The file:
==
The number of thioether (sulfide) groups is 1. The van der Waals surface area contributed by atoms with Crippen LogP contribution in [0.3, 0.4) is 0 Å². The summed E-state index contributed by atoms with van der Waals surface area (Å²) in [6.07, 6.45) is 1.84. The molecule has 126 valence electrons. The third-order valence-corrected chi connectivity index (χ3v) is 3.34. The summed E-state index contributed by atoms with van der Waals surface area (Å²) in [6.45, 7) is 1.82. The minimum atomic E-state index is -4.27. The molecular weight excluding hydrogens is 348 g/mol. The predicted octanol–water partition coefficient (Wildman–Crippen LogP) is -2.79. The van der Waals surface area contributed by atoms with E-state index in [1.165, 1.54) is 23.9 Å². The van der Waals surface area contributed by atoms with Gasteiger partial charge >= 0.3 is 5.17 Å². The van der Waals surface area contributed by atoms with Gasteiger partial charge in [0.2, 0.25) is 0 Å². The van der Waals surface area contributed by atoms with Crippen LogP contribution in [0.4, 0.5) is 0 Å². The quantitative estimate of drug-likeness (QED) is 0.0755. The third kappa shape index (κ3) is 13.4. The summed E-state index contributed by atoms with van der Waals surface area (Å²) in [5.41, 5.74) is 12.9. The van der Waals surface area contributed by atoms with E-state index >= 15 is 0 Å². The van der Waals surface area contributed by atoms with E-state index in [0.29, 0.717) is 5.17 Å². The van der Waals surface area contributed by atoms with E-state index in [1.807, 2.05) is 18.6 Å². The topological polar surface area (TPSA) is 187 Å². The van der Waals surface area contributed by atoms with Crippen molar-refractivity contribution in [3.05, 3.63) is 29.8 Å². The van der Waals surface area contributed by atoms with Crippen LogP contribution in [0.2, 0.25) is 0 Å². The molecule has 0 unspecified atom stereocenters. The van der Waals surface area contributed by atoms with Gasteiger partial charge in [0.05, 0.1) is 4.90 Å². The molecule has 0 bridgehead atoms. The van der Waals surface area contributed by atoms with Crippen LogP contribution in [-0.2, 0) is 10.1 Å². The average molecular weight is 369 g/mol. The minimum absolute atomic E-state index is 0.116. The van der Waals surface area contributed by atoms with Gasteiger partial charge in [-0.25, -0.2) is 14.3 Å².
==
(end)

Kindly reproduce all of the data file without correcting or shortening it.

The number of thioether (sulfide) groups is 1. The van der Waals surface area contributed by atoms with Crippen LogP contribution in [0.3, 0.4) is 0 Å². The summed E-state index contributed by atoms with van der Waals surface area (Å²) in [6.07, 6.45) is 1.84. The molecule has 126 valence electrons. The third-order valence-corrected chi connectivity index (χ3v) is 3.34. The summed E-state index contributed by atoms with van der Waals surface area (Å²) in [6.45, 7) is 1.82. The minimum atomic E-state index is -4.27. The molecular weight excluding hydrogens is 348 g/mol. The predicted octanol–water partition coefficient (Wildman–Crippen LogP) is -2.79. The van der Waals surface area contributed by atoms with E-state index in [1.165, 1.54) is 23.9 Å². The van der Waals surface area contributed by atoms with Gasteiger partial charge >= 0.3 is 5.17 Å². The van der Waals surface area contributed by atoms with Gasteiger partial charge in [0.2, 0.25) is 0 Å². The van der Waals surface area contributed by atoms with Crippen LogP contribution in [0.4, 0.5) is 0 Å². The quantitative estimate of drug-likeness (QED) is 0.0755. The third kappa shape index (κ3) is 13.4. The summed E-state index contributed by atoms with van der Waals surface area (Å²) in [5.41, 5.74) is 12.9. The van der Waals surface area contributed by atoms with E-state index >= 15 is 0 Å². The van der Waals surface area contributed by atoms with E-state index in [0.29, 0.717) is 5.17 Å². The van der Waals surface area contributed by atoms with E-state index in [1.807, 2.05) is 18.6 Å². The topological polar surface area (TPSA) is 187 Å². The van der Waals surface area contributed by atoms with Crippen molar-refractivity contribution in [3.05, 3.63) is 29.8 Å². The van der Waals surface area contributed by atoms with Crippen LogP contribution in [0.2, 0.25) is 0 Å². The molecule has 0 unspecified atom stereocenters. The van der Waals surface area contributed by atoms with Gasteiger partial charge in [0.05, 0.1) is 4.90 Å². The molecule has 0 bridgehead atoms. The van der Waals surface area contributed by atoms with Crippen LogP contribution in [-0.2, 0) is 10.1 Å². The average molecular weight is 369 g/mol. The minimum absolute atomic E-state index is 0.116. The van der Waals surface area contributed by atoms with Gasteiger partial charge in [-0.25, -0.2) is 14.3 Å².